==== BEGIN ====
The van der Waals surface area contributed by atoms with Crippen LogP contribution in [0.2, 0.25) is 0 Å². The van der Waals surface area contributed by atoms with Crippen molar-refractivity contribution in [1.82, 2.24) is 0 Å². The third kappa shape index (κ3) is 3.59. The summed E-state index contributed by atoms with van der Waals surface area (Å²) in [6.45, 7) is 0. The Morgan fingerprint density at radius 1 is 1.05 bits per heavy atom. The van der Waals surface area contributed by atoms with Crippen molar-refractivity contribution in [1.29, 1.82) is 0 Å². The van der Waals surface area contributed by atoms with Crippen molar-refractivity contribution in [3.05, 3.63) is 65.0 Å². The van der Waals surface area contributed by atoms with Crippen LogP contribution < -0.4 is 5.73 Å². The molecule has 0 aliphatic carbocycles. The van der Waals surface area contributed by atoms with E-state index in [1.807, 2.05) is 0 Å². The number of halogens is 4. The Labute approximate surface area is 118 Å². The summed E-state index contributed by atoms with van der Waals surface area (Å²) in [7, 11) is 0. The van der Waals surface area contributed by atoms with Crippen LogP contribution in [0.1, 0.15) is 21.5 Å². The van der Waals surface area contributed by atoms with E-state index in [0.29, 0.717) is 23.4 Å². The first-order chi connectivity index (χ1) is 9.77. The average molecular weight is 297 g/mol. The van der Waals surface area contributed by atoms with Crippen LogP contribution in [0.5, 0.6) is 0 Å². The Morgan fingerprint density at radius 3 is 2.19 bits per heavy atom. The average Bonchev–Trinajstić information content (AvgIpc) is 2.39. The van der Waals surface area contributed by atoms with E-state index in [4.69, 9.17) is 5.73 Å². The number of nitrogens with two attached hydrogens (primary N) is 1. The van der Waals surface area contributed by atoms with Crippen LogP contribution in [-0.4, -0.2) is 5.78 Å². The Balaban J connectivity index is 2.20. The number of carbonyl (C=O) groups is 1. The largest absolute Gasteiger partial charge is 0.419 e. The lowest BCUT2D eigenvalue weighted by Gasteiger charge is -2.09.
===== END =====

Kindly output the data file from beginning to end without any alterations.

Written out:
The van der Waals surface area contributed by atoms with Crippen LogP contribution in [0.2, 0.25) is 0 Å². The van der Waals surface area contributed by atoms with Crippen molar-refractivity contribution in [1.82, 2.24) is 0 Å². The third kappa shape index (κ3) is 3.59. The summed E-state index contributed by atoms with van der Waals surface area (Å²) in [6.45, 7) is 0. The Morgan fingerprint density at radius 1 is 1.05 bits per heavy atom. The van der Waals surface area contributed by atoms with Crippen molar-refractivity contribution in [1.29, 1.82) is 0 Å². The van der Waals surface area contributed by atoms with Crippen molar-refractivity contribution in [3.05, 3.63) is 65.0 Å². The van der Waals surface area contributed by atoms with Crippen LogP contribution < -0.4 is 5.73 Å². The molecule has 0 aliphatic carbocycles. The van der Waals surface area contributed by atoms with E-state index in [1.807, 2.05) is 0 Å². The number of halogens is 4. The Labute approximate surface area is 118 Å². The summed E-state index contributed by atoms with van der Waals surface area (Å²) in [7, 11) is 0. The van der Waals surface area contributed by atoms with Crippen LogP contribution in [0.1, 0.15) is 21.5 Å². The van der Waals surface area contributed by atoms with E-state index in [0.29, 0.717) is 23.4 Å². The first-order chi connectivity index (χ1) is 9.77. The average molecular weight is 297 g/mol. The van der Waals surface area contributed by atoms with Crippen LogP contribution in [0.5, 0.6) is 0 Å². The Morgan fingerprint density at radius 3 is 2.19 bits per heavy atom. The average Bonchev–Trinajstić information content (AvgIpc) is 2.39. The van der Waals surface area contributed by atoms with E-state index in [4.69, 9.17) is 5.73 Å². The number of nitrogens with two attached hydrogens (primary N) is 1. The van der Waals surface area contributed by atoms with Crippen LogP contribution in [-0.4, -0.2) is 5.78 Å². The Balaban J connectivity index is 2.20. The number of carbonyl (C=O) groups is 1. The largest absolute Gasteiger partial charge is 0.419 e. The lowest BCUT2D eigenvalue weighted by Gasteiger charge is -2.09.